The Miami Herald thinks solar power is a white elephant.
The old saying is, “If it bleeds, it leads.” I guess there wasn’t enough blood in South Florida yesterday.
Florida Power and Light, the principle utility here, has “scaled back grand plans for solar energy in Florida. Sunshine may be free, but generating energy from it is still a costly proposition,” according to a report by John Dorschner in the Miami Herald.
It surprised me to discover that “Florida gets much less direct sunlight than some other places.” The Herald continued that “What’s more, solar can be considerably more expensive than other forms of energy, experts say.”
For the record, FPL Group has desert solar plants and wind facilities throughout the western states. It is the largest U.S. producer of wind and solar power. FPL serves more than 4.4 million customer accounts across Florida.
“I haven’t seen anything yet that shows solar is right for Florida,” Jay Apt, executive director of the Carnegie Mellon Electricity Industry Center, concluded in the Herald.
Now for the real story.
“Backers of solar power insist that costs would drop quickly over time if solar gets support from utilities and politicians. But those who study energy economics are skeptical.”
I want to know where they found these experts. Consider this:
1959: “Only Jules Verne can get a man to the Moon”
1969: “That’s one small step for man …”
1975: “The American automobile industry can’t possibly double the gas mileage on cars. Double? Are you crazy?”
1985: The Corporate Average Fuel Economy for cars reached 27.5 mpg.
1992: “The sweet spot for desktop computers is $3,000” (I paid $3,085 1992 dollars for an 80486-based Gateway 2000 in May of that year).
2002: Gateway sold Pentium 4-based desktops with Windows XP for under a grand (and some for half of that now).
2006: Google founder Larry Page and Silicon Valley venture capitalists John Doerr and Vinod Khosla lit a public fire under solar power with a California ballot issue.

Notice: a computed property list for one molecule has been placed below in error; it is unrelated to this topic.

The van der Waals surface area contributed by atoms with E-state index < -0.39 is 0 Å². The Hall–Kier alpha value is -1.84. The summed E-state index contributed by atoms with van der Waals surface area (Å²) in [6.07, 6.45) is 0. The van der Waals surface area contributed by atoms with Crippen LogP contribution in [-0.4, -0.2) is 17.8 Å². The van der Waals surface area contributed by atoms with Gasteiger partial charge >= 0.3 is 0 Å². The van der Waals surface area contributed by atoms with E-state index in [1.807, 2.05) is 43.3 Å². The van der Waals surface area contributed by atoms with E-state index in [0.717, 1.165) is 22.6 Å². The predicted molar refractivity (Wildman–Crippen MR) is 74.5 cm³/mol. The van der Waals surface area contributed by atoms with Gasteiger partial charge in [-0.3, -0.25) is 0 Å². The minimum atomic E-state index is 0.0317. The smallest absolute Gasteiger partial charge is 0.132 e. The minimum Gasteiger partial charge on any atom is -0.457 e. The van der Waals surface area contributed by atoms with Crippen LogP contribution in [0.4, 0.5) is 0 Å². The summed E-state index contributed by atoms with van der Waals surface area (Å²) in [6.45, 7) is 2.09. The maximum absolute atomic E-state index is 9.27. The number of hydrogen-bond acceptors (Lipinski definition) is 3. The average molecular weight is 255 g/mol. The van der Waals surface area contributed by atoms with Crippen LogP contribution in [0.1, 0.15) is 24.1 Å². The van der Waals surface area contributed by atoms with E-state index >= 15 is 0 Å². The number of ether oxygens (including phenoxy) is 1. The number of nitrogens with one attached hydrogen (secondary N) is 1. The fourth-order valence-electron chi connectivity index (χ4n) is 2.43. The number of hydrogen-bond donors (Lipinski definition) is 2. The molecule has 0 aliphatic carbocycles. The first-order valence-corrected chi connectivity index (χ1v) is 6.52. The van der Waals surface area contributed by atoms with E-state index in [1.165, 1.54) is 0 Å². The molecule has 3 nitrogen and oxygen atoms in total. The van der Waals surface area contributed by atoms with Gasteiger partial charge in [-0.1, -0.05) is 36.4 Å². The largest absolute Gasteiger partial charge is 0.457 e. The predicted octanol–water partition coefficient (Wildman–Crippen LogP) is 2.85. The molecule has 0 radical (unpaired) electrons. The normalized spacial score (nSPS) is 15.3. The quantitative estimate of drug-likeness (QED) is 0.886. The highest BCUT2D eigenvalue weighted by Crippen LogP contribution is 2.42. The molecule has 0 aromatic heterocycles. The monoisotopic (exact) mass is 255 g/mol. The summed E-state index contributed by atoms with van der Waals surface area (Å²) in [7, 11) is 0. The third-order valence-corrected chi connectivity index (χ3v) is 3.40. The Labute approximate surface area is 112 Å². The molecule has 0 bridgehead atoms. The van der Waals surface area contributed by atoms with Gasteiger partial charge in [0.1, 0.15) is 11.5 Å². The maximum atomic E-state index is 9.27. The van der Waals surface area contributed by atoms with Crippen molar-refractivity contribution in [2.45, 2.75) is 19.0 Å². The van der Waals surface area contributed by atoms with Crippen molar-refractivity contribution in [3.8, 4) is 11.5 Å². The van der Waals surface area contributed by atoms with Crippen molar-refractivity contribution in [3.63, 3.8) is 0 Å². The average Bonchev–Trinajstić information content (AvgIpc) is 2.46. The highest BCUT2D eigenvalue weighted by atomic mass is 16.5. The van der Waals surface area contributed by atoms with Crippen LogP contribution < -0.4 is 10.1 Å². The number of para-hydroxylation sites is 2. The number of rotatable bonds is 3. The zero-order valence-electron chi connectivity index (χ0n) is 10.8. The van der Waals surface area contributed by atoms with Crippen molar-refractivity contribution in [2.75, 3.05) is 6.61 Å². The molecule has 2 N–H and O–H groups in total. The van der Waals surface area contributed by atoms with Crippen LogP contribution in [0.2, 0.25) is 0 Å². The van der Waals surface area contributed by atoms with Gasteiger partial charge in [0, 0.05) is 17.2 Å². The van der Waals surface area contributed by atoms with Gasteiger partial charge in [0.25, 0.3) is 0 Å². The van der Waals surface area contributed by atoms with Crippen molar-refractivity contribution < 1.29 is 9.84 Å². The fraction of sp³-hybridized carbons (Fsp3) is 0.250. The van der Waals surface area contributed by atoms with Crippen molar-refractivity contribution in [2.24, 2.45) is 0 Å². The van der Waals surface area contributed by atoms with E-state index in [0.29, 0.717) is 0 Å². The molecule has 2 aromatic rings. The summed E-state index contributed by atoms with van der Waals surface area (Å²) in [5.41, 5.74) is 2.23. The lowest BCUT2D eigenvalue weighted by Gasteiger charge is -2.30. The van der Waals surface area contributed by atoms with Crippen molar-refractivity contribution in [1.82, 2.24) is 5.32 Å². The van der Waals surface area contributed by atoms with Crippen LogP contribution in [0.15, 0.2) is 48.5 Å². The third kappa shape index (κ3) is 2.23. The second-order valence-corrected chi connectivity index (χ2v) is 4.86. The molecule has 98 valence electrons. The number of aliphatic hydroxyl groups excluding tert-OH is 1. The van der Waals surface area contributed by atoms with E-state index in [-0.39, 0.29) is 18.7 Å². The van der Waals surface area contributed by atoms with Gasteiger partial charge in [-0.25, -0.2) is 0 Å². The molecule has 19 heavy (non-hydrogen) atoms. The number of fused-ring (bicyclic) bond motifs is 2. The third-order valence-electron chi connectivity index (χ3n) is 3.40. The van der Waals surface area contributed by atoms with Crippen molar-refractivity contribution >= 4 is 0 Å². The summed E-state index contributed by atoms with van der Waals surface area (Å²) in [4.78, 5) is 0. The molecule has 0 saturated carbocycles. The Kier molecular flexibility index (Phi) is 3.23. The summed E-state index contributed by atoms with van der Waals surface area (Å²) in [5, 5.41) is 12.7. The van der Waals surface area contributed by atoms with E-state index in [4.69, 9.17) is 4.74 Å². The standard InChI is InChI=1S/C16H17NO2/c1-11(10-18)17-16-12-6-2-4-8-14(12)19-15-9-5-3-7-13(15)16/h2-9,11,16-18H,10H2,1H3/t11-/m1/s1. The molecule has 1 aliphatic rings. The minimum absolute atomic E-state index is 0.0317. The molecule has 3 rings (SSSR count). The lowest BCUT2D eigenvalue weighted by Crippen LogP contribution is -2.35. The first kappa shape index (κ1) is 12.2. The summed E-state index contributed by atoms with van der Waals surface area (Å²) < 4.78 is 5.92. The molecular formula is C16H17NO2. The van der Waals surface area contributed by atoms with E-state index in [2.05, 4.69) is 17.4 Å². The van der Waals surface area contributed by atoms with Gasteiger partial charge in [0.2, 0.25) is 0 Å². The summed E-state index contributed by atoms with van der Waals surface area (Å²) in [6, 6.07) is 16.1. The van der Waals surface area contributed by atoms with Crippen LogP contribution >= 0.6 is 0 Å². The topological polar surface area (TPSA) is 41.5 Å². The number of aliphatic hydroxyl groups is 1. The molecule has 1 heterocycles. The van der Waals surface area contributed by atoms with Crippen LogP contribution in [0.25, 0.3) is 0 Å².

Computer chips and solar cells are, at the engineering level, pretty much the same thing.
“A solar cell is just a big specialized chip, so everything we’ve learned about making chips applies,” Paul Saffo, an associate engineering professor at Stanford University and a longtime observer of Silicon Valley said in the International Herald Trib earlier this year.
That tells us we can link Moore’s Law and solar technology. Moore’s law states that the number of transistors on an integrated circuit doubles every two years or so; its corollary is that prices plummet at around the same rate.
In 2006, Solaicx was one of dozens of Silicon Valley firms driving the then-$11 billion worldwide solar energy market. Applied Materials, the world’s largest manufacturer of chip-making equipment, began selling machinery that manufactures solar wafers that same year.
In 2006, SunPower founder Richard Swanson told CNN the solar industry was like the chip industry 30 years before. “It was an extremely fun and dynamic industry,” he said. “But unless you were in it, it was practically invisible until the IBM PC came out in 1981.”
That was a couple of years ago, long enough for the news to reach Florida by now.
So. Mr. Dorschner thinks solar power is a white elephant. I think the Herald and Mr. Dorschner should maybe do a little more research. And maybe, just maybe, they should report what the solar industry is doing that will change the numbers instead of looking to spill enough blood to kill it.
Filed under Bad Journalism and Far Green Angst.Sources: